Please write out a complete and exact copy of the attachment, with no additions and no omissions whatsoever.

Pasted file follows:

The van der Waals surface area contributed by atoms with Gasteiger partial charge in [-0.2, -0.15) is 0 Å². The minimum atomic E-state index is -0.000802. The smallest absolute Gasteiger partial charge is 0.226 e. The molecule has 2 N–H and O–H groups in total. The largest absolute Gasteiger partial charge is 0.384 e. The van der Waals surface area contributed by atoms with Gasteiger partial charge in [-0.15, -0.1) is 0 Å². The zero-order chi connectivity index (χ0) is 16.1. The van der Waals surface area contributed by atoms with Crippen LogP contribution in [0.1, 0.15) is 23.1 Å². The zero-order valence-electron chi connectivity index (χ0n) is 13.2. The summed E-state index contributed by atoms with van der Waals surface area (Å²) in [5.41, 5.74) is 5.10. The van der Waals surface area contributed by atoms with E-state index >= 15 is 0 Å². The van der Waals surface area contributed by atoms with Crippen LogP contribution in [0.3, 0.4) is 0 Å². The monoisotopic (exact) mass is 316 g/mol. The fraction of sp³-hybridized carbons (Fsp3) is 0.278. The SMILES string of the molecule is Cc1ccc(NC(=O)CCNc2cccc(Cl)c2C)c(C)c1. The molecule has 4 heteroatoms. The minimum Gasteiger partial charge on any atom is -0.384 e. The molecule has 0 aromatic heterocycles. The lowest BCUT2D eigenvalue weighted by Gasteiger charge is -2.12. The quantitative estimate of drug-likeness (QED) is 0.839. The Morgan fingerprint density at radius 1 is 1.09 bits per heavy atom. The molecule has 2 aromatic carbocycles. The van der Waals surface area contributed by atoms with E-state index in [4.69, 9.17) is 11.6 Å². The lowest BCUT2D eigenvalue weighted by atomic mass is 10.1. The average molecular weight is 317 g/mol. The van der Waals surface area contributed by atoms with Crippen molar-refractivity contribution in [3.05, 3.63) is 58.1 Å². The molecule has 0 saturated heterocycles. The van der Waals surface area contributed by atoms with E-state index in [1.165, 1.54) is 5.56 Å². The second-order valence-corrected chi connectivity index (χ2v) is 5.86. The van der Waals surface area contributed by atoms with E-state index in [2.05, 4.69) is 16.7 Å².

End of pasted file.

The van der Waals surface area contributed by atoms with Gasteiger partial charge in [-0.2, -0.15) is 0 Å². The minimum atomic E-state index is -0.000802. The smallest absolute Gasteiger partial charge is 0.226 e. The molecule has 2 N–H and O–H groups in total. The largest absolute Gasteiger partial charge is 0.384 e. The van der Waals surface area contributed by atoms with Gasteiger partial charge in [-0.15, -0.1) is 0 Å². The zero-order chi connectivity index (χ0) is 16.1. The van der Waals surface area contributed by atoms with Crippen LogP contribution in [0.1, 0.15) is 23.1 Å². The zero-order valence-electron chi connectivity index (χ0n) is 13.2. The summed E-state index contributed by atoms with van der Waals surface area (Å²) in [5.41, 5.74) is 5.10. The van der Waals surface area contributed by atoms with E-state index >= 15 is 0 Å². The van der Waals surface area contributed by atoms with Crippen LogP contribution in [0.3, 0.4) is 0 Å². The monoisotopic (exact) mass is 316 g/mol. The fraction of sp³-hybridized carbons (Fsp3) is 0.278. The SMILES string of the molecule is Cc1ccc(NC(=O)CCNc2cccc(Cl)c2C)c(C)c1. The molecule has 4 heteroatoms. The minimum Gasteiger partial charge on any atom is -0.384 e. The molecule has 0 aromatic heterocycles. The lowest BCUT2D eigenvalue weighted by Gasteiger charge is -2.12. The quantitative estimate of drug-likeness (QED) is 0.839. The Morgan fingerprint density at radius 1 is 1.09 bits per heavy atom. The molecule has 2 aromatic carbocycles. The van der Waals surface area contributed by atoms with E-state index in [4.69, 9.17) is 11.6 Å². The lowest BCUT2D eigenvalue weighted by atomic mass is 10.1. The average molecular weight is 317 g/mol. The van der Waals surface area contributed by atoms with Crippen molar-refractivity contribution in [3.05, 3.63) is 58.1 Å². The molecule has 0 saturated heterocycles. The van der Waals surface area contributed by atoms with E-state index in [1.165, 1.54) is 5.56 Å². The second-order valence-corrected chi connectivity index (χ2v) is 5.86. The van der Waals surface area contributed by atoms with E-state index in [2.05, 4.69) is 16.7 Å².